A Chrysler commercial featuring rapper Eminem and a lighthearted Volkswagen advertisement triumphed on Super Bowl Sunday, as the annual battle of the brands turned into an all-out marketing blitz by automakers.
A science-fiction-themed ad for Motorola's new Xoom tablet computer was among the other spots praised by several marketing experts who watched this year's Super Bowl, along with 100 million or so other Americans. Another popular spot came from E*Trade Financial Corp and featured its popular spokesbaby getting measured by his tailor Enzo, "the artiste behind my wardrobe."
Hardly a commercial break passed without an ad from the automotive industry, including those by Mercedes-Benz, a unit of Daimler AG, BMW, Hyundai Motor Co, Kia Motors Corp, Audi and General Motors Co, which sat out the last two Super Bowls.
Standing out from the parade of auto commercials, Chrysler Group LLC ran a rare two-minute ad that showed a gritty, tough, proud Detroit. "What does a town that has been to Hell and back know about the finer things in life?" the narrator asks. "Well, I'll tell you, more than most."
Sweeping views of the city -- joggers, soaring skyscrapers , ice skaters, as well as bleak landscapes -- follow until the ad winds up with Detroit native and rapper Eminem standing on a stage with a gospel choir, declaring, "This is the Motor City and this is what we do."
Volkswagen AG hit a far different note with its equally well-received spot called "The Force." In the lighthearted commercial, a boy dressed as Darth Vader believes he used the mythical "Star Wars" force to start his dad's Passat.
"Volkswagen did really well, a nice creative build that ends with a good positioning of the brand," said Professor Derek Rucker of the Kellogg School of Management, who oversees a Super Bowl advertising review. "Given the number of car companies, this could be a big coup for them."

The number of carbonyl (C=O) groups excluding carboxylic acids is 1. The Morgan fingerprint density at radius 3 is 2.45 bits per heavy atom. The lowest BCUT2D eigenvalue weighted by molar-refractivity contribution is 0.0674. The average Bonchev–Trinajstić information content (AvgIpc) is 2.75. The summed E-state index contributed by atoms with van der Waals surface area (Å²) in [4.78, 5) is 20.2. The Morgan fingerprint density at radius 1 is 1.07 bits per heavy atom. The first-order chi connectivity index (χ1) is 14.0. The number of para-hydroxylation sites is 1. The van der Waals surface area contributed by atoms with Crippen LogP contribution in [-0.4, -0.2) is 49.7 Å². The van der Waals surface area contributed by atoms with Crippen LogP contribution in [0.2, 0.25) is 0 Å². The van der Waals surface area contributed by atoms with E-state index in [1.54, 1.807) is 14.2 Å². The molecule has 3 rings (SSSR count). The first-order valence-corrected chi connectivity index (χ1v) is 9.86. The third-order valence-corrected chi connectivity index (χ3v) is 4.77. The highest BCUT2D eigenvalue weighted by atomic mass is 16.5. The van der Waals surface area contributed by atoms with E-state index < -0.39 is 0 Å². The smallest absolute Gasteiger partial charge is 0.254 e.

As usual, plenty of celebrities popped up in commercials during Super Bowl XLV on Fox Broadcasting, a division of News Corp, which charged $2.8 million to $3 million for 30-second spots.
Teen sensation Justin Bieber and veteran rocker Ozzy Osbourne made perhaps the oddest coupling in a spot from Best Buy, in which Osbourne is confused by the technology he's promoting. Osbourne seems equally mystified by the identify of his co-star, offering the punchline, "What's a Bieber?"
Other appearances included Kenny G, the jazz musician, jamming on his saxophone during an Audi ad set in a luxury prison; race car driver Danica Patrick and fitness guru Jillian Michaels showing off their legs for Go Daddy, the web site for domain names; and actor Adrien Brody singing to a roomful of women, but paying the most attention to a pint of Stella.
Building on its success from last year's spot featuring Betty White, candy company Mars turned to comics Roseanne Barr and Richard Lewis for a 30-second Snickers spot on Sunday called "Logging."
In the ad, Lewis is transformed from a whiner who refuses to work on a logging crew into a bearded, hulking mountainman prepared to chop trees and roll logs -- all thanks to a Snickers bar. Barr is an afterthought, appearing in a slapstick moment at the end when a log knocks her onto the ground.
Eminem was a two-time Super Bowl celebrity. Besides his turn in the Chrysler ad, he showed up as an animated character in a commercial for Brisk Iced Tea. Oddly, he spends most of the ad talking about how he doesn't work in commercials. The spot received some of the worst reviews.
PepsiCo Inc, which ran a "Crash the Super Bowl" web campaign this year for spots created by consumers, was a brand that received solid marks from experts. Its Doritos division did particularly well.
"Our panelists like theirs a lot," said Rucker, pointing to one spot where an office worker licks the leftover Doritos cheese powder off a co-worker's finger.
Several newcomers also joined the advertising extravaganza, including Groupon, the social media discount site, and HomeAway Inc, the vacation home rental service.
Groupon used its spot, built around the actor Timothy Hutton, to try its hand at comedy. The commercial starts off on a seemingly serious note, with Hutton telling the audience that the people of Tibet and their culture are at risk.
Loosening up, Hutton adds that even with all Tibet's troubles its people manage to "whip up amazing fish curry" that he was able to have at a discount at a Himalayan restaurant in Chicago with the help of a Groupon deal.
Anheuser-Busch InBev NV, promoting Budweiser and Bud Light as well as Stella, was, as usual, a major force on Super Bowl Sunday. Its most notable ad was set in the old west and featured its world-famous Clydesdales, who deliver a wagon of Bud just in time to keep a barkeep from getting gunned down by a thirsty outlaw. In a funny but somewhat inexplicable twist, the whole bar then breaks out into rendition of Elton John's "Tiny Dancer."